Successful investors avoid "risk" at all costs, even it means underperforming in the short-term. The reason is that while the media and WallStreet have you focused on chasing market returns in the short-term, ultimately the excess "risk" built into your portfolio will lead to extremely poor long-term returns. Like Wyle E. Coyote, chasing financial markets higher will eventually lead you over the edge of the cliff.
5) Jesse Livermore, Speculator
“The speculator’s deadly enemies are: ignorance, greed, fear and hope. All the statute books in the world and all the rule books on all the Exchanges of the earth cannot eliminate these from the human animal….”
Allowing emotions to rule your investment strategy is, and always has been, a recipe for disaster. All great investors follow a strict diet of discipline, strategy, and risk management.
6) Howard Marks, Oaktree Capital Management
“Rule No. 1: Most things will prove to be cyclical. – Rule No. 2: Some of the greatest opportunities for gain and loss come when other people forget Rule No. 1.”
As with Ray Dalio, the realization that nothing lasts forever is critically important to long term investing. In order to "buy low," one must have first "sold high." Understanding that all things are cyclical suggests that after long price increases, investments become more prone to declines than further advances.
7) James Montier, GMO
"There is a simple, although not easy alternative [to forecasting]... Buy when an asset is cheap, and sell when an asset gets expensive.... Valuation is the primary determinant of long-term returns, and the closest thing we have to a law of gravity in finance."
"Cheap" is when an asset is selling for less than its intrinsic value. "Cheap" is not a low price per share. Most of the time when a stock has a very low price, it is priced there for a reason. However, a very high priced stock CAN be cheap. Price per share is only part of the valuation determination, not the measure of value itself.
8) George Soros, Soros Capital Management
“It’s not whether you’re right or wrong that’s important, but how much money you make when you’re right and how much you lose when you’re wrong.”
Back to risk management, being right and making money is great when markets are rising. However, rising markets tend to mask investment risk that is quickly revealed during market declines. If you fail to manage the risk in your portfolio, and give up all of your previous gains and then some, then you lose the investment game.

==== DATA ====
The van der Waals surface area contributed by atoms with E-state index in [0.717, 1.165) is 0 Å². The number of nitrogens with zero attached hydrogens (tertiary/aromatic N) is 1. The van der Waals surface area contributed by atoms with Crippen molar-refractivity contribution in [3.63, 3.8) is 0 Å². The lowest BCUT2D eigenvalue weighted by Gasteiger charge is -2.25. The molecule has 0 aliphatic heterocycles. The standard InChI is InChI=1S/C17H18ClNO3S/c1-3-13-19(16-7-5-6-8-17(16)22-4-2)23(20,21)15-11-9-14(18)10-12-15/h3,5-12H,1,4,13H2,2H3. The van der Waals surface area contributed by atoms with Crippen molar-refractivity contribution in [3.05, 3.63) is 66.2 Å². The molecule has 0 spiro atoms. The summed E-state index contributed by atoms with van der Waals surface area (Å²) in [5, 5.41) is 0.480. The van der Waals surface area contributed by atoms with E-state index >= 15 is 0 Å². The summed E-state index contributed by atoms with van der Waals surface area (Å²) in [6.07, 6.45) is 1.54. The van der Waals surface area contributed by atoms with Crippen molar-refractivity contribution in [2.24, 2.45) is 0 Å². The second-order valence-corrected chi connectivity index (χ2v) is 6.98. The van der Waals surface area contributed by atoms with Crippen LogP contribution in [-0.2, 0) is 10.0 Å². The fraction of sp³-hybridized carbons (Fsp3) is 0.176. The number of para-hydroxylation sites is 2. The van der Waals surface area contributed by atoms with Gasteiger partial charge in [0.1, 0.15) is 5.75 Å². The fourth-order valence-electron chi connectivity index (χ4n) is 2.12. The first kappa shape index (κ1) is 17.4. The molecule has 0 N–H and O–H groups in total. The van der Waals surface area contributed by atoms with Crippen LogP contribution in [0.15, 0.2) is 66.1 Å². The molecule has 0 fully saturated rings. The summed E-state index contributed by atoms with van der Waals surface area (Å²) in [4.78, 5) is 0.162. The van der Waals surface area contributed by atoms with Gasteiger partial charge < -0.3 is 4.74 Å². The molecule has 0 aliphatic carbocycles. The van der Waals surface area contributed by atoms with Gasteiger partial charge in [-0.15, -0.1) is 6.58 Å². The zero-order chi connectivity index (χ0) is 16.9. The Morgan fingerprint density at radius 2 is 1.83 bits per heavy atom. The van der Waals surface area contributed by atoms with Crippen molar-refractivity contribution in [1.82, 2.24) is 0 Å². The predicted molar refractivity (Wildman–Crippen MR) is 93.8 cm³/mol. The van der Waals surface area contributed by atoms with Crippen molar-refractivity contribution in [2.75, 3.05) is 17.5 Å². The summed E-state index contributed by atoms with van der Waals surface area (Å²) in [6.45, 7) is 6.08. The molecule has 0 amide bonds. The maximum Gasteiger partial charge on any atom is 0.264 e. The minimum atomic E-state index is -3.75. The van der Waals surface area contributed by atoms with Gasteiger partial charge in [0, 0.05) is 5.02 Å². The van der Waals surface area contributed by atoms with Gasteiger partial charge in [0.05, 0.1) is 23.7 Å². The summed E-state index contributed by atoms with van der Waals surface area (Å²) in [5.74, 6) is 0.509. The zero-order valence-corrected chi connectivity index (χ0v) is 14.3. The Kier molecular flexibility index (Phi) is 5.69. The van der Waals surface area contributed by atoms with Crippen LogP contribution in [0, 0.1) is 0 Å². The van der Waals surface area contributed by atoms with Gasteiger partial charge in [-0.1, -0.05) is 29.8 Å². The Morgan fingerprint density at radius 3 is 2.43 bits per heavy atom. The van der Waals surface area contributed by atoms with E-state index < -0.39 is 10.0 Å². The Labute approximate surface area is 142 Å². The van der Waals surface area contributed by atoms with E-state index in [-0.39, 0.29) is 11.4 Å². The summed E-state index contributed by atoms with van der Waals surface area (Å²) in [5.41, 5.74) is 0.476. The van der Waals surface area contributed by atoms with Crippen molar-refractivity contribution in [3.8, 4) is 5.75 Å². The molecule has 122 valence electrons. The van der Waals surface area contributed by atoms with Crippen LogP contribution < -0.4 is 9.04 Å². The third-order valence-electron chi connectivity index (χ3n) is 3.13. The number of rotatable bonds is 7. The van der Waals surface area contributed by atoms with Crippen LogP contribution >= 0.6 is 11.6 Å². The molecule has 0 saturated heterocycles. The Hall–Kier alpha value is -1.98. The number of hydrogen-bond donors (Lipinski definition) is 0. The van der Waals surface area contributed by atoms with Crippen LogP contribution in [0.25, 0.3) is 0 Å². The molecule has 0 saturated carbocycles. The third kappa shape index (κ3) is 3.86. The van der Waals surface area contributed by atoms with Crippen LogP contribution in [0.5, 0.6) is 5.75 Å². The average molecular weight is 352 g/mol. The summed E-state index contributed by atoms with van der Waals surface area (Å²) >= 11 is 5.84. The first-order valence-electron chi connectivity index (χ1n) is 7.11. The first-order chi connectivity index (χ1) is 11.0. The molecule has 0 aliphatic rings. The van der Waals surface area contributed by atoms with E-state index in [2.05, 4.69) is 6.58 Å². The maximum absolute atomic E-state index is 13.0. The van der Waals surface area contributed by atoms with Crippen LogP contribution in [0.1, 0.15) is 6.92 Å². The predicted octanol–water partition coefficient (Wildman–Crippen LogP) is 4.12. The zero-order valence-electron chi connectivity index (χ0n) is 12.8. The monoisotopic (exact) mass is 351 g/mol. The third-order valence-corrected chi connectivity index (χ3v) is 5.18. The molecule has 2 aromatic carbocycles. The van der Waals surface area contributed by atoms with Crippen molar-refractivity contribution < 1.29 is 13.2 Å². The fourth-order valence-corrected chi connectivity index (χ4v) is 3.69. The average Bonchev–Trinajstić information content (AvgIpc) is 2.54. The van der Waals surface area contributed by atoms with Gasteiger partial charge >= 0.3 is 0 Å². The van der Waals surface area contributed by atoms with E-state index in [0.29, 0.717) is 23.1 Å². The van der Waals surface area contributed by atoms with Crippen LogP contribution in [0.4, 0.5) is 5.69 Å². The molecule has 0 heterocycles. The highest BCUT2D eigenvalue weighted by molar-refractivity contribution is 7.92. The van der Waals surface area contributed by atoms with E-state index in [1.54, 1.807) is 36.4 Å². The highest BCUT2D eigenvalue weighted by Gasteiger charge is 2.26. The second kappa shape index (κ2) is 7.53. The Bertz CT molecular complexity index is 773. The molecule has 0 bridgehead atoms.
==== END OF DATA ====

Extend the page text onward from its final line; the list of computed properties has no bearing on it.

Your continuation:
9) Jason Zweig, Wall Street Journal
“Regression to the mean is the most powerful law in financial physics: Periods of above-average performance are inevitably followed by below-average returns, and bad times inevitably set the stage for surprisingly good performance.”
The chart below is the 3-year average of annual inflation-adjusted returns of the S&P 500 going back to 1900. The power of regression is clearly seen. Historically, when returns have exceeded 10% it was not long before returns fell to 10% below the long-term mean which devasted much of investor's capital.
10) Howard Marks, Oaktree Capital Management
“The biggest investing errors come not from factors that are informational or analytical, but from those that are psychological.”
The biggest driver of long-term investment returns is the minimization of psychological investment mistakes. As Baron Rothschild once stated: "Buy when there is blood in the streets." This simply means that when investors are "panic selling," you want to be the one that they are selling to at deeply discounted prices. The opposite is also true. As Howard Marks opined: “The absolute best buying opportunities come when asset holders are forced to sell.”
As an investor, it is simply your job to step away from your "emotions" for a moment and look objectively at the market around you. Is it currently dominated by "greed" or "fear?" Your long-term returns will depend greatly not only on how you answer that question, but to manage the inherent risk.
“The investor’s chief problem – and even his worst enemy – is likely to be himself.” - Benjamin Graham